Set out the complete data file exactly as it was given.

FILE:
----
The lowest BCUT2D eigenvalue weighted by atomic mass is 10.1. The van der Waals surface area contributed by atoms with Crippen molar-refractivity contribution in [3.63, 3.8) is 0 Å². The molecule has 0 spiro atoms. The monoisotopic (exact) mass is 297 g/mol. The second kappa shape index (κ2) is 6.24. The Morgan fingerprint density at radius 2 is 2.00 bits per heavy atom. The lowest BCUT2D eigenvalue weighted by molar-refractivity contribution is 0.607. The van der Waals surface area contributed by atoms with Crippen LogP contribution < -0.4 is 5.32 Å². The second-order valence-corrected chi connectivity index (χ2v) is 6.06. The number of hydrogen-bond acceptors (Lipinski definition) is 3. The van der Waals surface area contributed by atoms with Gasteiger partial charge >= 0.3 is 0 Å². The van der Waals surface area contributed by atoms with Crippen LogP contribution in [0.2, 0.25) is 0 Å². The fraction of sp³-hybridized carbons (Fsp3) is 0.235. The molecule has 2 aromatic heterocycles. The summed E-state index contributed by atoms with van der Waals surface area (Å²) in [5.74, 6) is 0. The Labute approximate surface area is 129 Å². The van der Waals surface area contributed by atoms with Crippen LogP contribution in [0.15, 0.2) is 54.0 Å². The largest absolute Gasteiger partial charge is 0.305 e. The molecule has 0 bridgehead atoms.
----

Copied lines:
The lowest BCUT2D eigenvalue weighted by atomic mass is 10.1. The van der Waals surface area contributed by atoms with Crippen molar-refractivity contribution in [3.63, 3.8) is 0 Å². The molecule has 0 spiro atoms. The monoisotopic (exact) mass is 297 g/mol. The second kappa shape index (κ2) is 6.24. The Morgan fingerprint density at radius 2 is 2.00 bits per heavy atom. The lowest BCUT2D eigenvalue weighted by molar-refractivity contribution is 0.607. The van der Waals surface area contributed by atoms with Crippen LogP contribution < -0.4 is 5.32 Å². The second-order valence-corrected chi connectivity index (χ2v) is 6.06. The number of hydrogen-bond acceptors (Lipinski definition) is 3. The van der Waals surface area contributed by atoms with Gasteiger partial charge >= 0.3 is 0 Å². The van der Waals surface area contributed by atoms with Crippen LogP contribution in [0.2, 0.25) is 0 Å². The fraction of sp³-hybridized carbons (Fsp3) is 0.235. The molecule has 2 aromatic heterocycles. The summed E-state index contributed by atoms with van der Waals surface area (Å²) in [5.74, 6) is 0. The Labute approximate surface area is 129 Å². The van der Waals surface area contributed by atoms with Crippen LogP contribution in [0.15, 0.2) is 54.0 Å². The largest absolute Gasteiger partial charge is 0.305 e. The molecule has 0 bridgehead atoms.